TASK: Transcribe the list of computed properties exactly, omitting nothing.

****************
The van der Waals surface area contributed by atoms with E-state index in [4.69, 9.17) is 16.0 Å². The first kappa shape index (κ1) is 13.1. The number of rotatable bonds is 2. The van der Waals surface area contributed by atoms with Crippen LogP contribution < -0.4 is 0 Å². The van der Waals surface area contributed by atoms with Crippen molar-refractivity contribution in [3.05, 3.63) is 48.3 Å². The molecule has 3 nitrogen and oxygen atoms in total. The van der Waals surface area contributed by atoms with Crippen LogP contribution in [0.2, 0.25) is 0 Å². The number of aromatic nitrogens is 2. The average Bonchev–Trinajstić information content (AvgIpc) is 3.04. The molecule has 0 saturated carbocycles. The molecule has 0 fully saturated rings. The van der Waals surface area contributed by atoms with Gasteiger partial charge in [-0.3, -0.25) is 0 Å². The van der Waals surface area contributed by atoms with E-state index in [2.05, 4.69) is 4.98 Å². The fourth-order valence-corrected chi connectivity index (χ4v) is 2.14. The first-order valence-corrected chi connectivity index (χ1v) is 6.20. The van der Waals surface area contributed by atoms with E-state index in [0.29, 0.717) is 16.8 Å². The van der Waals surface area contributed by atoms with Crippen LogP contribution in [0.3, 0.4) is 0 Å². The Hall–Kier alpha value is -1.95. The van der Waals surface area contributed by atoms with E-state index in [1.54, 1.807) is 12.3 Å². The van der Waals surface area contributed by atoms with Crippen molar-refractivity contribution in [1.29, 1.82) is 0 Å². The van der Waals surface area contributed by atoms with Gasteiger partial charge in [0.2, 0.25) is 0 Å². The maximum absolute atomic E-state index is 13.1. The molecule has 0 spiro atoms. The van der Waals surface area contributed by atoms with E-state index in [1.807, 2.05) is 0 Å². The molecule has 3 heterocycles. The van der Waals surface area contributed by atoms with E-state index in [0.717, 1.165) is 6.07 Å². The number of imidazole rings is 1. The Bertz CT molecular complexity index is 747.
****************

The van der Waals surface area contributed by atoms with E-state index in [4.69, 9.17) is 16.0 Å². The first kappa shape index (κ1) is 13.1. The number of rotatable bonds is 2. The van der Waals surface area contributed by atoms with Crippen LogP contribution < -0.4 is 0 Å². The van der Waals surface area contributed by atoms with Crippen molar-refractivity contribution in [3.05, 3.63) is 48.3 Å². The molecule has 3 nitrogen and oxygen atoms in total. The van der Waals surface area contributed by atoms with Crippen LogP contribution in [0.2, 0.25) is 0 Å². The number of aromatic nitrogens is 2. The average Bonchev–Trinajstić information content (AvgIpc) is 3.04. The molecule has 0 saturated carbocycles. The molecule has 0 fully saturated rings. The van der Waals surface area contributed by atoms with Gasteiger partial charge in [-0.3, -0.25) is 0 Å². The van der Waals surface area contributed by atoms with E-state index in [2.05, 4.69) is 4.98 Å². The fourth-order valence-corrected chi connectivity index (χ4v) is 2.14. The first-order valence-corrected chi connectivity index (χ1v) is 6.20. The van der Waals surface area contributed by atoms with E-state index in [0.29, 0.717) is 16.8 Å². The van der Waals surface area contributed by atoms with Crippen LogP contribution in [0.3, 0.4) is 0 Å². The Hall–Kier alpha value is -1.95. The van der Waals surface area contributed by atoms with E-state index in [1.54, 1.807) is 12.3 Å². The van der Waals surface area contributed by atoms with Crippen molar-refractivity contribution in [1.29, 1.82) is 0 Å². The van der Waals surface area contributed by atoms with Gasteiger partial charge in [0.2, 0.25) is 0 Å². The maximum absolute atomic E-state index is 13.1. The molecule has 0 spiro atoms. The van der Waals surface area contributed by atoms with E-state index in [1.807, 2.05) is 0 Å². The molecule has 3 heterocycles. The van der Waals surface area contributed by atoms with E-state index in [0.717, 1.165) is 6.07 Å². The number of imidazole rings is 1. The Bertz CT molecular complexity index is 747.